I faced my friend’s test results and my toddler’s needs and my big kids’ disappointment in yesterday’s responses. Nothing had changed except for my mind and my heart.
And everything changed.
He heard me. I felt understood. He received me, and something inside of me shifted.
And Here We Adore
Using PSALM 138:3
You hear me.
I squelch tears and push through my life. I fill my
schedule and bide my time, riding over waves as if
they’re ripples, ignoring the torrent underneath me.
But ever so softly, You whisper, I’ll hear You.
Your Word whispers to me in the night hours: He
hears you, Sara. He hears.
You turn Your ear toward me. You are a ready
listener. Not merely to listen but to hear, to see,
and to respond. I adore You, God who listens. Who
pauses at my life. Who has space in Your heart and
Your magnanimous world to hear me.
I adore You that You respond to my weak cries with
Your answers. Emboldening me, strengthening my
I come with hesitancy, and Your response is
resounding. You tell me You are near and offer me
Your ear—morning, noon, and night.
I adore You for listening. I adore You for Your
attentiveness to the wanderings of my heart. I adore
You for attending. Creator of the ocean tide and the
humpback whale and the solar system, You attend
to my weak cries. And in response, I adore.
Taken from Adore: A Simple Practice for Experiencing God in the Middle Minutes of Your Day by Sara Hagerty. Click here to learn more about this title.
For anyone who longs to experience God in the thick of life’s demands, Sara Hagerty’s Adore offers a simple, soul-nourishing practice for engaging with God in the middle minutes of your day.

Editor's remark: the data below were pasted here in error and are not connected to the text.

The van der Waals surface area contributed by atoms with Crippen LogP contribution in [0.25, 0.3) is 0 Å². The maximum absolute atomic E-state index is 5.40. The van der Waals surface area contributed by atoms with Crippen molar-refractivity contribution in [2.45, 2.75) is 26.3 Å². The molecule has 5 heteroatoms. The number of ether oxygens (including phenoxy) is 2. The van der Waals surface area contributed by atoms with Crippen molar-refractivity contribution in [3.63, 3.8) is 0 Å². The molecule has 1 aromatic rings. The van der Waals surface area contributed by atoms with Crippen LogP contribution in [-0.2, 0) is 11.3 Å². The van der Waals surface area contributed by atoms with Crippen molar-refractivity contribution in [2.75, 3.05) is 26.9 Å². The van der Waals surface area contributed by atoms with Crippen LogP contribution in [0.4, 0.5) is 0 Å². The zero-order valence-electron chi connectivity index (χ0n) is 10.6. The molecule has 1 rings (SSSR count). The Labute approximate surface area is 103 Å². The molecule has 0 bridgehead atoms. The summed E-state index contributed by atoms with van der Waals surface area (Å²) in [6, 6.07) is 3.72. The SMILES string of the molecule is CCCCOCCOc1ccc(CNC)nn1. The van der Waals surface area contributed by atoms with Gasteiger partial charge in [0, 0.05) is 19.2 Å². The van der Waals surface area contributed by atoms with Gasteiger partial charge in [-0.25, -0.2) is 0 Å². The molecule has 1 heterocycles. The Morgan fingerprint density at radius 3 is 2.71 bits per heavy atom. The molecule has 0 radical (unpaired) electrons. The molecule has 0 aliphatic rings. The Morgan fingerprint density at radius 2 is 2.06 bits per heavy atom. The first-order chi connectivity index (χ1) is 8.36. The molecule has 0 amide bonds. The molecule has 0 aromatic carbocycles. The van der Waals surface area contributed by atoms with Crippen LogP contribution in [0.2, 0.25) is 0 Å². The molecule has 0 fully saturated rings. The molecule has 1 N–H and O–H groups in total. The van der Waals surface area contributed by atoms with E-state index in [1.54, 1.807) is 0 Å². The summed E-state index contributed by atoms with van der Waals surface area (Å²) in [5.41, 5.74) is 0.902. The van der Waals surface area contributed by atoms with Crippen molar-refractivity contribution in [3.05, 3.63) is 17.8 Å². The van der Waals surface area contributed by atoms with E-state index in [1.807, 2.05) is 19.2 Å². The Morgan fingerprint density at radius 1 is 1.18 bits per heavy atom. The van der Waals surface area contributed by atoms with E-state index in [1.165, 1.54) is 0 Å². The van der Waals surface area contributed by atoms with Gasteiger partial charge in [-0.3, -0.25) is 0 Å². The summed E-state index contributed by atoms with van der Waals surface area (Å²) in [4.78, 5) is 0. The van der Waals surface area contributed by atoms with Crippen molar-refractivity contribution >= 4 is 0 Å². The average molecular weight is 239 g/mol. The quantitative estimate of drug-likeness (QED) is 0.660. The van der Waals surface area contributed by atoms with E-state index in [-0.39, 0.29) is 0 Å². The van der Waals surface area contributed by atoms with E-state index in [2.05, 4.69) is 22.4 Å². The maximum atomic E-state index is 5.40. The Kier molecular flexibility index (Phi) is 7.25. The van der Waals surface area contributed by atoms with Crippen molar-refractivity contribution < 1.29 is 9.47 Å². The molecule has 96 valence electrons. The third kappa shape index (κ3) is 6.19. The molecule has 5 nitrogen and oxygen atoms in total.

None of us signed up for a conventional experience with the unconventional God, yet too often the spiritual life can become routine, dare we say, even boring.
In Adore, Sara Hagerty gives us all permission to admit “I barely know You, God,” and with this honest admission, to scoot a little nearer to this familiar stranger. Adoration is the simple practice Sara discovered for starting where you are, and letting the grit of your day greet the beauty of God’s presence.
Adoration is for the woman who feels frenzied and fearful in the middle minutes of her day. It is a simple practice for 7:37 a.m. when the children are waking and the dryer is already humming but also for the 12:17 p.m. lunch break and for 5:53 p.m. while stuck in traffic.
Adoration is the place where we put how we feel in front of God’s Word, and watch what happens to our insides. It’s what you were made for. Join Sara in this soul-stirring journey through thirty attributes of God which you can walk through at your own pace. Learn how the simple habit of adoration—in the middle minutes of your day—can help you see God with fresh eyes, and talk to Him right there. Experience a new way of engaging with God in your everyday. Adore will show you how.
Sara Hagerty is a lover of God, a wife to Nate, and a mother of seven—four adopted from Africa and three through miracle pregnancies. She’s also a bestselling author and speaker. As a lifelong admirer of words, Sara has experienced their power to revive. Raw words written in tearful honesty and shared with her readers. Words whispered in hidden places as conversation with God and worship to Him. Today Sara’s words offer God’s hope to readers facing unexpected life circumstances. You can follow her on Instagram (@sarahagertywrites).